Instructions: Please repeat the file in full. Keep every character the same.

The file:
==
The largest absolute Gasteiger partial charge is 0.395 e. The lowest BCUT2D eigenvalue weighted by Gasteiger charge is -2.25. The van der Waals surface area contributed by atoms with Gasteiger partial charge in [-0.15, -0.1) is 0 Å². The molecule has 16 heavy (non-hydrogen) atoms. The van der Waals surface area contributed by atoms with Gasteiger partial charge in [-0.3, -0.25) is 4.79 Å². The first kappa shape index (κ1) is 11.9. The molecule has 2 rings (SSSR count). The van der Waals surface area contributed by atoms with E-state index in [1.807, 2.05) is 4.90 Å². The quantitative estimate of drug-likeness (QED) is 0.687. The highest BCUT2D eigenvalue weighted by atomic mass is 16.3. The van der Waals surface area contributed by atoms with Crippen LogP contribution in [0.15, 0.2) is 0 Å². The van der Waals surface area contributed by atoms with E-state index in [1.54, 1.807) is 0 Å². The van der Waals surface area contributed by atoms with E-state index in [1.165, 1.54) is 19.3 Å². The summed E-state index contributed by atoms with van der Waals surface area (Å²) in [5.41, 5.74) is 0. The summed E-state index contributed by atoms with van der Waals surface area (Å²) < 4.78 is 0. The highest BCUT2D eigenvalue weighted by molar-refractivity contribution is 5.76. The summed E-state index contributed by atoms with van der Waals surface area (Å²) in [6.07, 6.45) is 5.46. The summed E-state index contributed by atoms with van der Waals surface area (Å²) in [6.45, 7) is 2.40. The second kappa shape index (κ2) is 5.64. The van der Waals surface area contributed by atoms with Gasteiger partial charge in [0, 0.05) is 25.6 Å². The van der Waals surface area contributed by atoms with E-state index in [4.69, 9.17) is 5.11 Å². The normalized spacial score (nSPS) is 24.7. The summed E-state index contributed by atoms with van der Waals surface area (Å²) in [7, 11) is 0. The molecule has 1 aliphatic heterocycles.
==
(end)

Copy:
The largest absolute Gasteiger partial charge is 0.395 e. The lowest BCUT2D eigenvalue weighted by Gasteiger charge is -2.25. The van der Waals surface area contributed by atoms with Gasteiger partial charge in [-0.15, -0.1) is 0 Å². The molecule has 16 heavy (non-hydrogen) atoms. The van der Waals surface area contributed by atoms with Gasteiger partial charge in [-0.3, -0.25) is 4.79 Å². The first kappa shape index (κ1) is 11.9. The molecule has 2 rings (SSSR count). The van der Waals surface area contributed by atoms with E-state index in [1.807, 2.05) is 4.90 Å². The quantitative estimate of drug-likeness (QED) is 0.687. The highest BCUT2D eigenvalue weighted by atomic mass is 16.3. The van der Waals surface area contributed by atoms with Crippen LogP contribution in [0.15, 0.2) is 0 Å². The van der Waals surface area contributed by atoms with E-state index in [1.54, 1.807) is 0 Å². The van der Waals surface area contributed by atoms with E-state index in [1.165, 1.54) is 19.3 Å². The summed E-state index contributed by atoms with van der Waals surface area (Å²) in [5.41, 5.74) is 0. The summed E-state index contributed by atoms with van der Waals surface area (Å²) < 4.78 is 0. The highest BCUT2D eigenvalue weighted by molar-refractivity contribution is 5.76. The summed E-state index contributed by atoms with van der Waals surface area (Å²) in [6.07, 6.45) is 5.46. The summed E-state index contributed by atoms with van der Waals surface area (Å²) in [6.45, 7) is 2.40. The second kappa shape index (κ2) is 5.64. The van der Waals surface area contributed by atoms with Gasteiger partial charge in [0, 0.05) is 25.6 Å². The van der Waals surface area contributed by atoms with E-state index in [4.69, 9.17) is 5.11 Å². The normalized spacial score (nSPS) is 24.7. The summed E-state index contributed by atoms with van der Waals surface area (Å²) in [7, 11) is 0. The molecule has 1 aliphatic heterocycles.